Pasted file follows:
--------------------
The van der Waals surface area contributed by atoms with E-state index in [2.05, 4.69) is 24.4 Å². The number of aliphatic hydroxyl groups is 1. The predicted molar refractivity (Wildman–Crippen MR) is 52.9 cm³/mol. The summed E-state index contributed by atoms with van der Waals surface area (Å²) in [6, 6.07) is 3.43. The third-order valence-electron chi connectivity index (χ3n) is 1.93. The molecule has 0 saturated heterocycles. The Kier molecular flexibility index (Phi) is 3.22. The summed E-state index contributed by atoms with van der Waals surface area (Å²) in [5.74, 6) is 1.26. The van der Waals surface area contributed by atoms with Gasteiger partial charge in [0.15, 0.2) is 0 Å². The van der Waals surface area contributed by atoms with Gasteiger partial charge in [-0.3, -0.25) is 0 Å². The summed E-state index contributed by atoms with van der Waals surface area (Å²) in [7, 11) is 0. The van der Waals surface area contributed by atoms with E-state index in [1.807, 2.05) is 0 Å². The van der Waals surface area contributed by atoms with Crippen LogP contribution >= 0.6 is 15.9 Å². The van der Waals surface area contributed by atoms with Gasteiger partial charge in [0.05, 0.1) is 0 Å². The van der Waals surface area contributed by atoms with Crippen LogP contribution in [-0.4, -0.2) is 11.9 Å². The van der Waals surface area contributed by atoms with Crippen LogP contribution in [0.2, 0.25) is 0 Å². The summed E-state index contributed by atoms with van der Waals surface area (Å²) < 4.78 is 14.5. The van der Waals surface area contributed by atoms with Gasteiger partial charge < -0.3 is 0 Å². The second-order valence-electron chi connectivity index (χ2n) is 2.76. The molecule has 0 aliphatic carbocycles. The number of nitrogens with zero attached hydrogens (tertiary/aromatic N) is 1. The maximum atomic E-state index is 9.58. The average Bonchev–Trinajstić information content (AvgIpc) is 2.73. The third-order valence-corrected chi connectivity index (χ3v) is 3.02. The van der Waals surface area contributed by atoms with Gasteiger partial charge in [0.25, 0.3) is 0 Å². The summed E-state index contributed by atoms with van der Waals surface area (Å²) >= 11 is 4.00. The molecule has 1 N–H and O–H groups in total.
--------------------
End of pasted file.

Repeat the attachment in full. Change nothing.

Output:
The van der Waals surface area contributed by atoms with E-state index in [2.05, 4.69) is 24.4 Å². The number of aliphatic hydroxyl groups is 1. The predicted molar refractivity (Wildman–Crippen MR) is 52.9 cm³/mol. The summed E-state index contributed by atoms with van der Waals surface area (Å²) in [6, 6.07) is 3.43. The third-order valence-electron chi connectivity index (χ3n) is 1.93. The molecule has 0 saturated heterocycles. The Kier molecular flexibility index (Phi) is 3.22. The summed E-state index contributed by atoms with van der Waals surface area (Å²) in [5.74, 6) is 1.26. The van der Waals surface area contributed by atoms with Gasteiger partial charge in [0.15, 0.2) is 0 Å². The van der Waals surface area contributed by atoms with Gasteiger partial charge in [-0.3, -0.25) is 0 Å². The summed E-state index contributed by atoms with van der Waals surface area (Å²) in [7, 11) is 0. The van der Waals surface area contributed by atoms with E-state index in [1.807, 2.05) is 0 Å². The van der Waals surface area contributed by atoms with Crippen LogP contribution >= 0.6 is 15.9 Å². The van der Waals surface area contributed by atoms with Gasteiger partial charge in [0.05, 0.1) is 0 Å². The van der Waals surface area contributed by atoms with Crippen LogP contribution in [-0.4, -0.2) is 11.9 Å². The van der Waals surface area contributed by atoms with Crippen LogP contribution in [0.2, 0.25) is 0 Å². The summed E-state index contributed by atoms with van der Waals surface area (Å²) < 4.78 is 14.5. The van der Waals surface area contributed by atoms with Gasteiger partial charge < -0.3 is 0 Å². The second-order valence-electron chi connectivity index (χ2n) is 2.76. The molecule has 0 aliphatic carbocycles. The number of nitrogens with zero attached hydrogens (tertiary/aromatic N) is 1. The maximum atomic E-state index is 9.58. The average Bonchev–Trinajstić information content (AvgIpc) is 2.73. The third-order valence-corrected chi connectivity index (χ3v) is 3.02. The van der Waals surface area contributed by atoms with Gasteiger partial charge in [0.25, 0.3) is 0 Å². The summed E-state index contributed by atoms with van der Waals surface area (Å²) >= 11 is 4.00. The molecule has 1 N–H and O–H groups in total.